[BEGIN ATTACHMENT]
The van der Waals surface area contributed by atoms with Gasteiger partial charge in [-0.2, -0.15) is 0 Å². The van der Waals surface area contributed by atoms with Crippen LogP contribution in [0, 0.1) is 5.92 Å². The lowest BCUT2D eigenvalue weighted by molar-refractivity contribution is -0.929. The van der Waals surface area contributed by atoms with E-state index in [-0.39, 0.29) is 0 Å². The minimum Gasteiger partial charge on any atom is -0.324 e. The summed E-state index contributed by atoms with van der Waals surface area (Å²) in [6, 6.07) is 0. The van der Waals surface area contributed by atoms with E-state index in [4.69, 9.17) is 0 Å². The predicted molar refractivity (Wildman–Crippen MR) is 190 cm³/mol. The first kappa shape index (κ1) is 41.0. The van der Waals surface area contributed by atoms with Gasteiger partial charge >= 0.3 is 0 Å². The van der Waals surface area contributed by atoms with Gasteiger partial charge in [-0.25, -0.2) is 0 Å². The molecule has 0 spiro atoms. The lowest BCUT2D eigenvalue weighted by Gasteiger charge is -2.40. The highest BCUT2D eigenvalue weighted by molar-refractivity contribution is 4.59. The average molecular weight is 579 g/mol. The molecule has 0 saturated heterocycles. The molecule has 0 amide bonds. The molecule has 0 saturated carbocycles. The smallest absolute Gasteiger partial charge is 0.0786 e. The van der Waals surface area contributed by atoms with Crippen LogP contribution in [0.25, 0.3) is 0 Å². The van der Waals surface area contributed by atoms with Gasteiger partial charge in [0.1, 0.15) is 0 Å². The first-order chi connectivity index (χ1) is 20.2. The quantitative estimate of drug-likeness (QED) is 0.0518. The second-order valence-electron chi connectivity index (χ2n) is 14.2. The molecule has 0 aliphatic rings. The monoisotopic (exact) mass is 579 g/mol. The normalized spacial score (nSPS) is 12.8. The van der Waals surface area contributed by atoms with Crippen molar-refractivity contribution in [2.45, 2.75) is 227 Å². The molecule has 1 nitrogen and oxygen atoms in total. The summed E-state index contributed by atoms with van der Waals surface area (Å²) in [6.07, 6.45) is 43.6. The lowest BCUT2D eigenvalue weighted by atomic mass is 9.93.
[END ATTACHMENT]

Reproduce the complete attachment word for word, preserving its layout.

The van der Waals surface area contributed by atoms with Gasteiger partial charge in [-0.2, -0.15) is 0 Å². The van der Waals surface area contributed by atoms with Crippen LogP contribution in [0, 0.1) is 5.92 Å². The lowest BCUT2D eigenvalue weighted by molar-refractivity contribution is -0.929. The van der Waals surface area contributed by atoms with E-state index in [-0.39, 0.29) is 0 Å². The minimum Gasteiger partial charge on any atom is -0.324 e. The summed E-state index contributed by atoms with van der Waals surface area (Å²) in [6, 6.07) is 0. The van der Waals surface area contributed by atoms with E-state index in [4.69, 9.17) is 0 Å². The predicted molar refractivity (Wildman–Crippen MR) is 190 cm³/mol. The first kappa shape index (κ1) is 41.0. The van der Waals surface area contributed by atoms with Gasteiger partial charge >= 0.3 is 0 Å². The van der Waals surface area contributed by atoms with Gasteiger partial charge in [-0.25, -0.2) is 0 Å². The molecule has 0 spiro atoms. The lowest BCUT2D eigenvalue weighted by Gasteiger charge is -2.40. The highest BCUT2D eigenvalue weighted by molar-refractivity contribution is 4.59. The average molecular weight is 579 g/mol. The molecule has 0 saturated heterocycles. The molecule has 0 amide bonds. The molecule has 0 saturated carbocycles. The smallest absolute Gasteiger partial charge is 0.0786 e. The van der Waals surface area contributed by atoms with Crippen LogP contribution in [0.25, 0.3) is 0 Å². The van der Waals surface area contributed by atoms with Gasteiger partial charge in [0.1, 0.15) is 0 Å². The first-order chi connectivity index (χ1) is 20.2. The quantitative estimate of drug-likeness (QED) is 0.0518. The second-order valence-electron chi connectivity index (χ2n) is 14.2. The molecule has 0 aliphatic rings. The monoisotopic (exact) mass is 579 g/mol. The normalized spacial score (nSPS) is 12.8. The van der Waals surface area contributed by atoms with Crippen molar-refractivity contribution in [2.45, 2.75) is 227 Å². The molecule has 1 nitrogen and oxygen atoms in total. The summed E-state index contributed by atoms with van der Waals surface area (Å²) in [6.07, 6.45) is 43.6. The lowest BCUT2D eigenvalue weighted by atomic mass is 9.93.